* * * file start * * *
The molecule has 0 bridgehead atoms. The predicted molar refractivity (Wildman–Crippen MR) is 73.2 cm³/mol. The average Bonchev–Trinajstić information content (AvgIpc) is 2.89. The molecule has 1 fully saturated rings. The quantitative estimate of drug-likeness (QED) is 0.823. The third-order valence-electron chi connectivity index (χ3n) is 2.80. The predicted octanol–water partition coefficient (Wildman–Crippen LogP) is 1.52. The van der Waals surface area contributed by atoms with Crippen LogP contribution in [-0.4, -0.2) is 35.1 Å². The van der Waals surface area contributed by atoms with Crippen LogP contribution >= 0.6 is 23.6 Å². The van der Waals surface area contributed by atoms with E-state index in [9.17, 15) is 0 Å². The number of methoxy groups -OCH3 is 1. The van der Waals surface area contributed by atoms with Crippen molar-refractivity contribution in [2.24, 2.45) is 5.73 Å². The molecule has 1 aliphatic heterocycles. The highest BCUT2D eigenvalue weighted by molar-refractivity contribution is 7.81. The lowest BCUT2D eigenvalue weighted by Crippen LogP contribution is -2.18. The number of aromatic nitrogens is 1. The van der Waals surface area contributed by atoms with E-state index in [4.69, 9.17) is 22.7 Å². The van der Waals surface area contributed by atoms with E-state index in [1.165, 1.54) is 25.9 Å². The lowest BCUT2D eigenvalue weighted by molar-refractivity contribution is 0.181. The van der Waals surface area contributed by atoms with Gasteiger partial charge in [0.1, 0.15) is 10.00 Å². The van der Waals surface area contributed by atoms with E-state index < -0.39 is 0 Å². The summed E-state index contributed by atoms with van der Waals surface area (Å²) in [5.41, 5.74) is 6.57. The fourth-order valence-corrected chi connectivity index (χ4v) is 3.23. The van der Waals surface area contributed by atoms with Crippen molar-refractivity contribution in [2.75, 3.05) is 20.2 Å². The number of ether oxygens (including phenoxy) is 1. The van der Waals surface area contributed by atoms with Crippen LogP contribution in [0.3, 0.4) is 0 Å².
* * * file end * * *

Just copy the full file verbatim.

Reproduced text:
The molecule has 0 bridgehead atoms. The predicted molar refractivity (Wildman–Crippen MR) is 73.2 cm³/mol. The average Bonchev–Trinajstić information content (AvgIpc) is 2.89. The molecule has 1 fully saturated rings. The quantitative estimate of drug-likeness (QED) is 0.823. The third-order valence-electron chi connectivity index (χ3n) is 2.80. The predicted octanol–water partition coefficient (Wildman–Crippen LogP) is 1.52. The van der Waals surface area contributed by atoms with Crippen LogP contribution in [-0.4, -0.2) is 35.1 Å². The van der Waals surface area contributed by atoms with Crippen LogP contribution >= 0.6 is 23.6 Å². The van der Waals surface area contributed by atoms with E-state index in [9.17, 15) is 0 Å². The number of methoxy groups -OCH3 is 1. The van der Waals surface area contributed by atoms with Crippen molar-refractivity contribution in [2.24, 2.45) is 5.73 Å². The molecule has 1 aliphatic heterocycles. The highest BCUT2D eigenvalue weighted by molar-refractivity contribution is 7.81. The lowest BCUT2D eigenvalue weighted by Crippen LogP contribution is -2.18. The number of aromatic nitrogens is 1. The van der Waals surface area contributed by atoms with E-state index in [4.69, 9.17) is 22.7 Å². The van der Waals surface area contributed by atoms with E-state index in [1.165, 1.54) is 25.9 Å². The lowest BCUT2D eigenvalue weighted by molar-refractivity contribution is 0.181. The van der Waals surface area contributed by atoms with Gasteiger partial charge in [0.1, 0.15) is 10.00 Å². The van der Waals surface area contributed by atoms with E-state index < -0.39 is 0 Å². The summed E-state index contributed by atoms with van der Waals surface area (Å²) in [5.41, 5.74) is 6.57. The fourth-order valence-corrected chi connectivity index (χ4v) is 3.23. The van der Waals surface area contributed by atoms with Crippen molar-refractivity contribution in [2.75, 3.05) is 20.2 Å². The number of ether oxygens (including phenoxy) is 1. The van der Waals surface area contributed by atoms with Crippen LogP contribution in [0.3, 0.4) is 0 Å².